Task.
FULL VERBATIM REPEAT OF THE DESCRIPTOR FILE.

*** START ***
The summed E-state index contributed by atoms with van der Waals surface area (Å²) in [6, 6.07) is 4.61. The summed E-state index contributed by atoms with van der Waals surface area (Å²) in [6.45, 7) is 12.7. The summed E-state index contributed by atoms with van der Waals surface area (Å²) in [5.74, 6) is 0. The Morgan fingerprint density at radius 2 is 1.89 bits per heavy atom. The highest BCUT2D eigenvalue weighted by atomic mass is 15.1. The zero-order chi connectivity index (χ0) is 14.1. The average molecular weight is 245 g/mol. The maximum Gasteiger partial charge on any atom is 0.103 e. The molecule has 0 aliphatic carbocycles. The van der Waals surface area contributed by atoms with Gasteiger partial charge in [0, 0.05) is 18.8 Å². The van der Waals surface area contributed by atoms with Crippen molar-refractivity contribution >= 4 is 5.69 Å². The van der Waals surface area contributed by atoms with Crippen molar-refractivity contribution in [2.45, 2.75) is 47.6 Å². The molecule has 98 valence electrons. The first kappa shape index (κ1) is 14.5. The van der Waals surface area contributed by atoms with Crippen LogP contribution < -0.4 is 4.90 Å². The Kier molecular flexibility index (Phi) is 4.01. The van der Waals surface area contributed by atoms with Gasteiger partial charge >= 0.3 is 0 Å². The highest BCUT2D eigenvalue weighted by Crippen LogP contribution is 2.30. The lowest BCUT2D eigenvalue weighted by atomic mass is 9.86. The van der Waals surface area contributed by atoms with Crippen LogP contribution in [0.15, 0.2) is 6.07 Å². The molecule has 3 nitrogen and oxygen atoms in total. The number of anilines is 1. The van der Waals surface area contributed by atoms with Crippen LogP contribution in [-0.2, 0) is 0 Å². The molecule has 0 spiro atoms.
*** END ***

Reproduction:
The summed E-state index contributed by atoms with van der Waals surface area (Å²) in [6, 6.07) is 4.61. The summed E-state index contributed by atoms with van der Waals surface area (Å²) in [6.45, 7) is 12.7. The summed E-state index contributed by atoms with van der Waals surface area (Å²) in [5.74, 6) is 0. The Morgan fingerprint density at radius 2 is 1.89 bits per heavy atom. The highest BCUT2D eigenvalue weighted by atomic mass is 15.1. The zero-order chi connectivity index (χ0) is 14.1. The average molecular weight is 245 g/mol. The maximum Gasteiger partial charge on any atom is 0.103 e. The molecule has 0 aliphatic carbocycles. The van der Waals surface area contributed by atoms with Gasteiger partial charge in [0, 0.05) is 18.8 Å². The van der Waals surface area contributed by atoms with Crippen molar-refractivity contribution >= 4 is 5.69 Å². The van der Waals surface area contributed by atoms with Crippen molar-refractivity contribution in [2.45, 2.75) is 47.6 Å². The molecule has 98 valence electrons. The first kappa shape index (κ1) is 14.5. The van der Waals surface area contributed by atoms with Crippen LogP contribution < -0.4 is 4.90 Å². The Kier molecular flexibility index (Phi) is 4.01. The van der Waals surface area contributed by atoms with Gasteiger partial charge >= 0.3 is 0 Å². The highest BCUT2D eigenvalue weighted by Crippen LogP contribution is 2.30. The lowest BCUT2D eigenvalue weighted by atomic mass is 9.86. The van der Waals surface area contributed by atoms with Crippen LogP contribution in [0.15, 0.2) is 6.07 Å². The molecule has 3 nitrogen and oxygen atoms in total. The number of anilines is 1. The van der Waals surface area contributed by atoms with Crippen LogP contribution in [-0.2, 0) is 0 Å². The molecule has 0 spiro atoms.